In case of hardware failure, always remaining 2 servers provide ability to release funds.
jl777: Server redundancy is quite a benefit, especially when you consider blockchain forks. For a centralized gateway if their server (for any coin) goes on a fork, well, problems. With MGW, at least on the withdraw side everything comes to a stop. Granted response time isnt good, but I think stopping all withdraws until the fork is resolved is really the only practical solution and MGW design does this automatically. Also, MGW uses the blockchains as its database, thats pretty redundant.
sile16: Potentially slightly better security. 2 hosts would have to be compromised, but assuming a hacker can compromise 1 host, and all 3 hosts are running the same OS, and MGW software then if he can find an other host whatever method worked on the first one would probably work on the second. As for finding the hosts, it seems like you could just crossreference all the IPs of BTC nodes as well as NXT nodes. However, if MGW was re-implemented 3 times by 3 different programers and secured (os, firewall, etc) 3 unique ways it could achieve significantly higher security.
jl777: Your assumption of "if he can find an other host whatever method worked on the first one would probably work on the second" is flawed. The three MGW hosts will be proving three different sets of operational security, each based on their own proprietary security procedures. Its not like there will be a magic incantation that opens all the pathways to the MGW private keys. Now even it there was, it wont be as simple as doing a sendmoney call as all the funds are in multisig accts. Maybe this is not a big issue, but also, there wont be a single large account, but lots of small accounts. So, this magical hacker needs to crack one server host then while undetected crack another MGW host, then deal with hundreds or thousands of accounts. All without being detected as once detected, everything can be shutdown. Now how exactly the hacker will even contact an MGW server externally is a mystery to me. In any case, MGW doesnt have to run faster than the bear, it just needs to be more secure than a centralized setup. I think a social engineering hack is the weakest link, but whatever the exposure the odds are P*P vs P, where P is the probability of being cracked. Add to that the difficulty of multisig tx, add to that the lack of a centralized account. Whatever those factors are, call it X factor we have MGW being (X / P) more secure. So, if odds of one facility being cracked are .001 and X factor is 5, MGW is 5000 times more secure.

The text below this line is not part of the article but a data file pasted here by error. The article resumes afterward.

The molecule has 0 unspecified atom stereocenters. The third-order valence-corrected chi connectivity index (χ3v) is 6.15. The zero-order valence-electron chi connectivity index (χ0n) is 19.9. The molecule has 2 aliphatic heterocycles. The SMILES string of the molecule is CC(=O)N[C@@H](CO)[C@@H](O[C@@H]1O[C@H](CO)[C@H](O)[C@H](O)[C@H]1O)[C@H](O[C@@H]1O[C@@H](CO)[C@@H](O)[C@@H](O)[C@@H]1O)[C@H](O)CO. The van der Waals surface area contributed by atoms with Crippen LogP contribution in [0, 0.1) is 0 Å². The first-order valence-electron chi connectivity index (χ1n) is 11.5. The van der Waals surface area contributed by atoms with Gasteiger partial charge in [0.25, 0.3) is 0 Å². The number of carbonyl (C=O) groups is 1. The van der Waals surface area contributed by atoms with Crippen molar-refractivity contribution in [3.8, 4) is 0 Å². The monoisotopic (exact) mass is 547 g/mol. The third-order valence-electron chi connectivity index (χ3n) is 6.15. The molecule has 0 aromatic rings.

OpenMGW is open. Meaning anybody can do a realtime audit on all the account balances and compare against the outstanding assets. In fact, the MGW client does this when configured with bitcoin-qt. I dont know of any centralized gateway that lets you verify they have 100% backing. Fractional reserve is always a tempting thing, but with MGW it is not possible. This is something that you overlook and I think could be one of the most powerful MGW advantages. You dont have to trust the issuer to not do fractional reserve, it is all there on the blockchain and the MGW clients can monitor this block by block. So in this most important sense, MGW is trustless. Realtime verification of unspent reserves.
MGW is thousands of times more secure than centralized gateways. MGW does NOT require trust that it has 100% reserve. MGW has lower target appeal due to no central wallet and multisig. MGW utilizes blockchain redundancy for its state data and is more immune to blockchain forks. MGW is monitored by all independent nodes running the MGW client (which is 95% the same code as MGW server) to obtain realtime verification of all MGW operations, eg. deposits and withdraws.
Now a totally blockchain solution is of course theoretically much more desirable, but I am not smart enough to figure out how to do it. The fundamental problem is "where are the private keys". If you can figure out how to store the private keys on the blockchain without allowing anybody to just empty the accounts, then let me know and I will implement it. To my knowledge, MGW is far and away the most secure gateway solution with the least trust required of any gateway in existence.
Basically, technically it is the best. The bottomline is users have to use either a centralized exchange, a centralized gateway or MGW. Well, OK, I guess people can use NXTsubatomic/NXTatomic and not have to deposit their bitcoins anywhere. Maybe for people like you that seem to want to eliminate all third party risk, that is the way to go. I do understand your point of view. So the best gateway is no gateway at all.